Cannon County Schools are now 'Heart Safe'
Tuesday, May 15, 2018 6:55 am
Front row from left are Colin Jones - CCHS PE Instructor, Cannon County Schools Nurses RN Leslie Pelham, RN Joanie Blackburn, RN Emily Gilley, Cannon County Coordinated School Health Supervisor Bonnie Patterson. Back Row from left are Cannon County Director of Schools William F. Curtis, CCHS Principal Mike Jones, CCHS Health Sciences Instructor Linda Cook, Athletic Director & Biology Instructor Matt Cagle, CCHS School Resource Officer Jordan McGee, and CCHS Assistant Principal Kay Barker.
Cannon County Schools recently became the latest school system to join Project ADAM Middle Tennessee.
Project ADAM (Automated Defibrillators in Adam's Memory) aims to prevent sudden cardiac arrest in children and teens through education and life-saving programs. This hospital-based community outreach program is committed to making automated external defibrillators (AEDs) universally available to all children and adolescents. It also works toward eradicating sudden cardiac death in children through research, education, and prevention initiatives.
Monroe Carell Jr. Children's Hospital at Vanderbilt has committed to creating an affiliate program for the Middle Tennessee area. This new program is in alignment with the overarching vision of Children's Hospital to serve as a community that is responsive and passionate about improving children's health in Davidson and surrounding counties.
Leslie Pelham, a nurse with Cannon County Schools, said the system will be able to purchase AEDs for all seven county schools through a grant from Ascension - Saint Thomas Health.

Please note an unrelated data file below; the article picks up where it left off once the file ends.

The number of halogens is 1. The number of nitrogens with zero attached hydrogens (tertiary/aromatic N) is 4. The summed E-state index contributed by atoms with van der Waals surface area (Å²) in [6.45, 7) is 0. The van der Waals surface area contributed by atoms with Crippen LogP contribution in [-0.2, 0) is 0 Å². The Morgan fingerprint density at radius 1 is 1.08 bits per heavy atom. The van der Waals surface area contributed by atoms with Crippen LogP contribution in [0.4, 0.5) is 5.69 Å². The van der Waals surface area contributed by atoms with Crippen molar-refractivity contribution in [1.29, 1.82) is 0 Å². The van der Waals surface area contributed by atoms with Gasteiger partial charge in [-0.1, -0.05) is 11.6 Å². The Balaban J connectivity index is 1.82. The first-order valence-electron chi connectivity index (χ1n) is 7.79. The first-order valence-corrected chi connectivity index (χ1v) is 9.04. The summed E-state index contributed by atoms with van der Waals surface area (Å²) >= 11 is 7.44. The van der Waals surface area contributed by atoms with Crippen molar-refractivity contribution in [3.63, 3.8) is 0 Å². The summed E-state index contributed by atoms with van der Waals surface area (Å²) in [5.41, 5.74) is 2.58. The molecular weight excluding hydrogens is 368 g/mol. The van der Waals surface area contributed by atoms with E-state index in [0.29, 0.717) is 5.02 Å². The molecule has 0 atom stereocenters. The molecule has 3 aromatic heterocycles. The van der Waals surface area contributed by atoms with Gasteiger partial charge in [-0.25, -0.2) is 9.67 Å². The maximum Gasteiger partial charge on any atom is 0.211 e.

Project ADAM designates schools as Heart Safe once they have taken all necessary steps to safeguard students' health.
Becoming a Heart Safe School includes
• Ensuring AEDs are available and accessible
• Having a written plan and a team of CPR/AED-trained staff ready to act in an emergency
• Conducting emergency response practice drills at least annually.
About Project ADAM
Project ADAM began in 1999 after the death of Adam Lemel, a 17-year-old Whitefish Bay, Wisconsin high school student who collapsed and died while playing basketball. Adam suffered a Sudden Cardiac Arrest (SCA), in which ventricular fibrillation occurred. This is a condition in which the ventricles cannot pump blood into the body. Defibrillation, or an AED, could have saved his life.
Adam's parents, Patty Lemel-Clanton and Joe Lemel, collaborated with Children's Hospital of Wisconsin's Herma Heart Center to create this program in Adam's memory. The program has expanded to 12 states. Over 100 lives have been saved through Project ADAM affiliate programs in which an appropriate and timely response was enacted following a sudden cardiac arrest.
Learn how Project ADAM is part of hospitals across the nation by visiting the national website, www.projectadam.com.